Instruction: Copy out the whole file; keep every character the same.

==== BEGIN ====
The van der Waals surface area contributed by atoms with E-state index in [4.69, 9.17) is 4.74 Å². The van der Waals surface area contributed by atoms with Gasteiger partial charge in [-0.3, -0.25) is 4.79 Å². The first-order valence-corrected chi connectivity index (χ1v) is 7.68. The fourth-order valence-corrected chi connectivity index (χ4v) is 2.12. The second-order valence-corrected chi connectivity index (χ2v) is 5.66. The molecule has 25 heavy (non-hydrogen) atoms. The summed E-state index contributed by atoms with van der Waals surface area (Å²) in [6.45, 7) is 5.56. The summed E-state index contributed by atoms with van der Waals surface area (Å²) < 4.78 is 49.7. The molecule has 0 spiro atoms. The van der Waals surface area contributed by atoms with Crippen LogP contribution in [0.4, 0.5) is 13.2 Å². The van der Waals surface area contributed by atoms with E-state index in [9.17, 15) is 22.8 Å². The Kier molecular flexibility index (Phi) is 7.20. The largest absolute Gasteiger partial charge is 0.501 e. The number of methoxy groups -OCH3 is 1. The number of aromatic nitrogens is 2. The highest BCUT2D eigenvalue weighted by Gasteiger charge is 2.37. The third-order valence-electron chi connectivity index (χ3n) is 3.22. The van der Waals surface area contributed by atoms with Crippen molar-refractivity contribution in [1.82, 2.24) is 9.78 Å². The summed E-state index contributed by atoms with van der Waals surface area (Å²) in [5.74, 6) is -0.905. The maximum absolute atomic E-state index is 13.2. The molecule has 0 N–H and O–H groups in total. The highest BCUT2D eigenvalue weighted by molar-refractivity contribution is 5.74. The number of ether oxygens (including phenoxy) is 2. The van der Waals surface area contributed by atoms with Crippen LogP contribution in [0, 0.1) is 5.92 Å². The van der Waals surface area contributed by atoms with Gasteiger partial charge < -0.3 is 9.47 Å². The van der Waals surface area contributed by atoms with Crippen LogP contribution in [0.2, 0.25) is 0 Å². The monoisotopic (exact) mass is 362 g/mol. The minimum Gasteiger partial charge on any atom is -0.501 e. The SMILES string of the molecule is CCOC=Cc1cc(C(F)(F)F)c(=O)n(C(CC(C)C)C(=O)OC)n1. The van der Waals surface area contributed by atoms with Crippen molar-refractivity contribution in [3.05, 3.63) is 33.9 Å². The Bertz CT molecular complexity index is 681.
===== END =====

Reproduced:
The van der Waals surface area contributed by atoms with E-state index in [4.69, 9.17) is 4.74 Å². The van der Waals surface area contributed by atoms with Gasteiger partial charge in [-0.3, -0.25) is 4.79 Å². The first-order valence-corrected chi connectivity index (χ1v) is 7.68. The fourth-order valence-corrected chi connectivity index (χ4v) is 2.12. The second-order valence-corrected chi connectivity index (χ2v) is 5.66. The molecule has 25 heavy (non-hydrogen) atoms. The summed E-state index contributed by atoms with van der Waals surface area (Å²) in [6.45, 7) is 5.56. The summed E-state index contributed by atoms with van der Waals surface area (Å²) < 4.78 is 49.7. The molecule has 0 spiro atoms. The van der Waals surface area contributed by atoms with Crippen LogP contribution in [0.4, 0.5) is 13.2 Å². The van der Waals surface area contributed by atoms with E-state index in [9.17, 15) is 22.8 Å². The Kier molecular flexibility index (Phi) is 7.20. The largest absolute Gasteiger partial charge is 0.501 e. The number of methoxy groups -OCH3 is 1. The number of aromatic nitrogens is 2. The highest BCUT2D eigenvalue weighted by Gasteiger charge is 2.37. The third-order valence-electron chi connectivity index (χ3n) is 3.22. The van der Waals surface area contributed by atoms with Crippen molar-refractivity contribution in [1.82, 2.24) is 9.78 Å². The summed E-state index contributed by atoms with van der Waals surface area (Å²) in [5.74, 6) is -0.905. The maximum absolute atomic E-state index is 13.2. The molecule has 0 N–H and O–H groups in total. The highest BCUT2D eigenvalue weighted by molar-refractivity contribution is 5.74. The number of ether oxygens (including phenoxy) is 2. The van der Waals surface area contributed by atoms with Crippen LogP contribution in [0, 0.1) is 5.92 Å². The van der Waals surface area contributed by atoms with Gasteiger partial charge < -0.3 is 9.47 Å². The van der Waals surface area contributed by atoms with Crippen LogP contribution in [0.2, 0.25) is 0 Å². The monoisotopic (exact) mass is 362 g/mol. The minimum Gasteiger partial charge on any atom is -0.501 e. The SMILES string of the molecule is CCOC=Cc1cc(C(F)(F)F)c(=O)n(C(CC(C)C)C(=O)OC)n1. The van der Waals surface area contributed by atoms with Crippen molar-refractivity contribution in [3.05, 3.63) is 33.9 Å². The Bertz CT molecular complexity index is 681.